Chain bars dot the grid-patterned streets of the Theatre District, the nightlife and dining quarter near the major hotels on and off Midsummer Boulevard.

Here the main Wetherspoons is called, as if in keeping with the surrounding functionality, Wetherspoons. Nearby, in the same family, is the Moon Under Water. The local branch of Browns sits by the Jurys Inn hotel, with most other high-street chains in the vicinity. 

Alongside, BrewDog features 20 taps of craft beer. At the park end of the boulevard, Midsummer Tap right by Milton Keynes Theatre focuses on TV sport and craft drinks. Also here is the Brewhouse & Kitchen, with house ales such as Mechanic Black IPA and Style Council Tropical IPA.

Further up, on the other side of the park overlooking the Grand Union Canal, Wharbler on the Wharf makes best use of its spacious terrace.

East of the central zone, on the same side of town as the stadium, The Cricketers is a handy find, a Greene King pub dotted with TVs for sport and a terrace overlooking a green patch of Oldbrook. Hulking great burgers, too.

Where to stay

The best hotels for the ground and around town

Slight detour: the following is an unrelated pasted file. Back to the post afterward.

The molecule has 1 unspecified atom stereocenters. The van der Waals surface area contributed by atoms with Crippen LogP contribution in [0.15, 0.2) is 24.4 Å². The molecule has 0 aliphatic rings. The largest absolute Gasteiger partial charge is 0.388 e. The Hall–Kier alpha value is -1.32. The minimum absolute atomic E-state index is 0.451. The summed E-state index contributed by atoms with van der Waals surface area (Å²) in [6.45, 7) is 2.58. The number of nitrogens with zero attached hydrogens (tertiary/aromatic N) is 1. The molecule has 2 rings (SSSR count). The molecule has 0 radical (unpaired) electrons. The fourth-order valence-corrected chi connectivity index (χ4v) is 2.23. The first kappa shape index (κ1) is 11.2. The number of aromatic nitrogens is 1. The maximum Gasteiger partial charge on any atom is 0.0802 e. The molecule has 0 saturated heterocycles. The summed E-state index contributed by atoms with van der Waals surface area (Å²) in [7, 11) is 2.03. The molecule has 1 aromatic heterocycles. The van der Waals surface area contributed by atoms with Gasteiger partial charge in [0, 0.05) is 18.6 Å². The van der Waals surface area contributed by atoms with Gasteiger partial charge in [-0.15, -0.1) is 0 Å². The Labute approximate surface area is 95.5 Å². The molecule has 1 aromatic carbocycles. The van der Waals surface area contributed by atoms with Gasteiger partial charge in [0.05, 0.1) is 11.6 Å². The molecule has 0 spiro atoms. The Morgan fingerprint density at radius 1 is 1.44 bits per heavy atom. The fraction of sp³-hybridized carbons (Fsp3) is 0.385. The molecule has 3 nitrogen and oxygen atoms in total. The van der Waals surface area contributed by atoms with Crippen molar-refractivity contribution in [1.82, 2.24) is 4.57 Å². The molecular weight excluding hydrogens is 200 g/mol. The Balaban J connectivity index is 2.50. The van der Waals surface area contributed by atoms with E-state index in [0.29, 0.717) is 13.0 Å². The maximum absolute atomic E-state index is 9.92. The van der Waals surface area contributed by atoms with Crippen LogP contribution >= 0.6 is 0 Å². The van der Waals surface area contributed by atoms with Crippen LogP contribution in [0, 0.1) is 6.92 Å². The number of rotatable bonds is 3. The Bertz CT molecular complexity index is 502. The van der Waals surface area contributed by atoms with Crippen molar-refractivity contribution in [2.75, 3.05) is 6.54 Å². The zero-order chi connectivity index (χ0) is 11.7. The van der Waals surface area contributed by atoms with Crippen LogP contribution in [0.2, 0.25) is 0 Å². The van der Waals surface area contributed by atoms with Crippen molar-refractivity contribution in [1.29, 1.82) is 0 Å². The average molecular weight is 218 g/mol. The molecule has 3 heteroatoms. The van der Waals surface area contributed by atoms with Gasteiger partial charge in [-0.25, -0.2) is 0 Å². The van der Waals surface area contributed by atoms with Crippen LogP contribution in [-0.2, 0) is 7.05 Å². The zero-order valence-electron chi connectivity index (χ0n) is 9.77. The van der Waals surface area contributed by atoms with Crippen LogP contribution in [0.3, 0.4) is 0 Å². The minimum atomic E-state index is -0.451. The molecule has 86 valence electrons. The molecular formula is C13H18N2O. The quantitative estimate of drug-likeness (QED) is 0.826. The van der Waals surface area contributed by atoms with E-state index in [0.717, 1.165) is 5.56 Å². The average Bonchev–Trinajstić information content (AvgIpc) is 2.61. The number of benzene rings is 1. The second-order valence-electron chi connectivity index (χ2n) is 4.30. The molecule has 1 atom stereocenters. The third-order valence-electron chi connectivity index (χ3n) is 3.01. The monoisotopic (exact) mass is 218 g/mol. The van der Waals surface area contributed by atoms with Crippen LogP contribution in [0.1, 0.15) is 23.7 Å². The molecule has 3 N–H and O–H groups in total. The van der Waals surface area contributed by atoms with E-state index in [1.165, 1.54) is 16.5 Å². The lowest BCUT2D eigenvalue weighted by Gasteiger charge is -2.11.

Destination Milton Keynes has a hotel database and booking service.

The Stadium MK actually has a hotel built into it: the DoubleTree by Hilton Milton Keynes. With 230 guest rooms, this business-friendly establishment contains the Pitchside Bar & Restaurant. Pitch-facing suites must be vacated during match time.

Also convenient but more wallet-friendly, the The Swan is a sport-focused pub with 11 en-suite rooms, just behind Fenny Stratford station. Don’t miss out on breakfast. Also well-located near Milton Keynes Central station at Grafton Gate, you’ll find a convenient Travelodge.

In central Milton Keynes (‘The Hub’), on Midsummer Boulevard close to the train station, Jurys Inn comprises 279 bedrooms often available with seasonal discounts. A bit further along, the Holiday Inn Milton Keynes has a gym, sauna and heated pool. Alongside on Avebury Boulevard, Moxy is the Marriott chain’s funky, urban range (‘Stay, Play, Party and Discover’) with a bar to match.

Over in the Theatre District, the local Premier Inn is handy for nightlife options while La Tour at Marlborough Gate exudes sophisticated style, its Fourteen Sky Bar and Restaurant basking in views across Buckinghamshire.